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E-Commerce Surge Makes Logistics, Parcel Delivery Prime Real Estate

In the year through June 30, the demand for industrial real estate hit record high numbers, and with the pandemic accelerating demand for home deliveries, logistics and parcel delivery has taken the No. 1 spot in almost every region across the country.

In the newly released annual “Industrial Tenant Demand Study,” that sector now makes up nearly 20 percent of all industrial demand as a broader range of retailers enters the home delivery game. In the study, JLL Industrial tracked 1,800 individual future tenant requirements needing more than 600 million square feet of space and showed that future demand volume was up 22 percent this year compared to the same period in 2020 and is more widespread across all industries than ever before.

“Logistics and parcel delivery is the most active industry across nearly all building size categories,” Craig Meyer, JLL president of industrial, said. “This tells us that all ranges of companies need distribution services at all types of locations–urban, suburban or ex-urban. Traditional retailers are most active in the biggest size range of 1 million square feet and up, with a portion of that being e-commerce related.”

The top two industries–logistics and parcel delivery (L&PD) and e-commerce–driving demand in logistics are inexorably linked. L&PD reach is more widespread this year, with a growing focus on secondary and tertiary markets, the study noted. Expect even more L&PD leases to be executed in 2021 and 2022 when looking at this year’s demand, said JLL, a professional services firm that specializes in real estate and investment management.

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In e-commerce, the tenant base is diversifying, with new entrants to the sector rising 21 percent this year. With projections for e-commerce to make up 40 percent of all retail sales in the next five to 10 years, JLL Industrial expects demand for all related industries to continue to gain share.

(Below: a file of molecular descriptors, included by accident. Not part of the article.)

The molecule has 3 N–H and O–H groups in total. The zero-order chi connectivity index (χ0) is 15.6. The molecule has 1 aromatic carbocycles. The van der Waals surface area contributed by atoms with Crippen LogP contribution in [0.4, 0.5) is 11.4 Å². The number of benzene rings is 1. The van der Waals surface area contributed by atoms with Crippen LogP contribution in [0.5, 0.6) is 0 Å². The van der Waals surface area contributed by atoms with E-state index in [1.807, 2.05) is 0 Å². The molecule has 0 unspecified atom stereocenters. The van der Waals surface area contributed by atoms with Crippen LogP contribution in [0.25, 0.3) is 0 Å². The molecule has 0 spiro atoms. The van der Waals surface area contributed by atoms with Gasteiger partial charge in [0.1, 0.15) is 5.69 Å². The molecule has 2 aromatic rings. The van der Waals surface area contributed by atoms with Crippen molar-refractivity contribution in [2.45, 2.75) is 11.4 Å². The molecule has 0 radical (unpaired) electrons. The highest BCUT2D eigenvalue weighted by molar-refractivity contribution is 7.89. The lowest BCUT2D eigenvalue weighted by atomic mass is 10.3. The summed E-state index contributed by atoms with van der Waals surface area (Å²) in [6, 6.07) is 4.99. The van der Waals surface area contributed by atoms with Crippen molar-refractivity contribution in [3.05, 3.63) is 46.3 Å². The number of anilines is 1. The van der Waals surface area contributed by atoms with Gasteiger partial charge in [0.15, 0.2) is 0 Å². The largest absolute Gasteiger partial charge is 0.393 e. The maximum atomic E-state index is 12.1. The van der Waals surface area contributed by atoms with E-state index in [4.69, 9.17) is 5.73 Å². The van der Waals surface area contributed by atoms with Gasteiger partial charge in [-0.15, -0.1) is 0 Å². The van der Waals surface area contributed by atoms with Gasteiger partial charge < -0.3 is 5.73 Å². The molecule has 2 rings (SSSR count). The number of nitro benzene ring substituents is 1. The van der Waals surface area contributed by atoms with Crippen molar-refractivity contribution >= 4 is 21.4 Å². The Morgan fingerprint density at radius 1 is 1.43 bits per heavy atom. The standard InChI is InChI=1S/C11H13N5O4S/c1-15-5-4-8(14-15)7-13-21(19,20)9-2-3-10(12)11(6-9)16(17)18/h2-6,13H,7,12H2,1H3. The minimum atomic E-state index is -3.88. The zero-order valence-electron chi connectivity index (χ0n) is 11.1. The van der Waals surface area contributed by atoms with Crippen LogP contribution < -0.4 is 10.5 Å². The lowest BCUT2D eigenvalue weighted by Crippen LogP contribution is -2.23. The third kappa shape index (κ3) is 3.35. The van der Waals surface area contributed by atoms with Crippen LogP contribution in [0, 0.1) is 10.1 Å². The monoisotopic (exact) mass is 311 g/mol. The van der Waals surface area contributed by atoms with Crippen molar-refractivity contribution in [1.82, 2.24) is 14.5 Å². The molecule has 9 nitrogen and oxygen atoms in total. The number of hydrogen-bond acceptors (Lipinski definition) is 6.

Next in the Top Five list is traditional retailers. JLL said that “as consumers spent 2020 fixing up their homes, now they are filling them up,” with considerable pent-up demand giving value retailers a lift. Nearly 17 percent of traditional retailers have an e-commerce need, the study noted. Food and beverage, and construction, machinery and materials rounded out the list.

JLL reported that while the pandemic slowed new-to-market transactions in 2020, new requirements this year increased by 27 percent as tenants readjust to meet consumer demand.

There were also strong requirements for manufacturing space, rising 93 percent year-over-year through the first half of 2021.

“The driving factor in this uptick in demand is attributed to the reshoring of U.S. manufacturing and the establishment of a U.S. sourcing presence,” Mehtab Randhawa, JLL senior director of research, said. “Companies are realizing that long supply chains are subject to disruptions and higher costs, thus for certain products and industries reshoring makes economic sense, while mitigating risk.”

The repatriation of certain goods, such as PPE, defense and pharmaceuticals, offers many benefits, the report said, including self-reliance, an economic multiplier effect seen in job creation and increased sustainability achieved through closer sourcing and minimizing transportation.

“Looking forward, we expect the U.S. Industrial tenant demand to keep on the upward trend it has been seeing over the last decade, with no slowdown in sight,” Gillam Campbell, JLL manager of industrial research, said. “With previous years’ demand evolving into real leases, we know that current tenant sentiment remains strong.”

JLL had annual revenue of $16.6 billion in 2020, with operations in more than 80 countries. JLL is the brand name and a registered trademark of Jones Lang LaSalle Incorporated.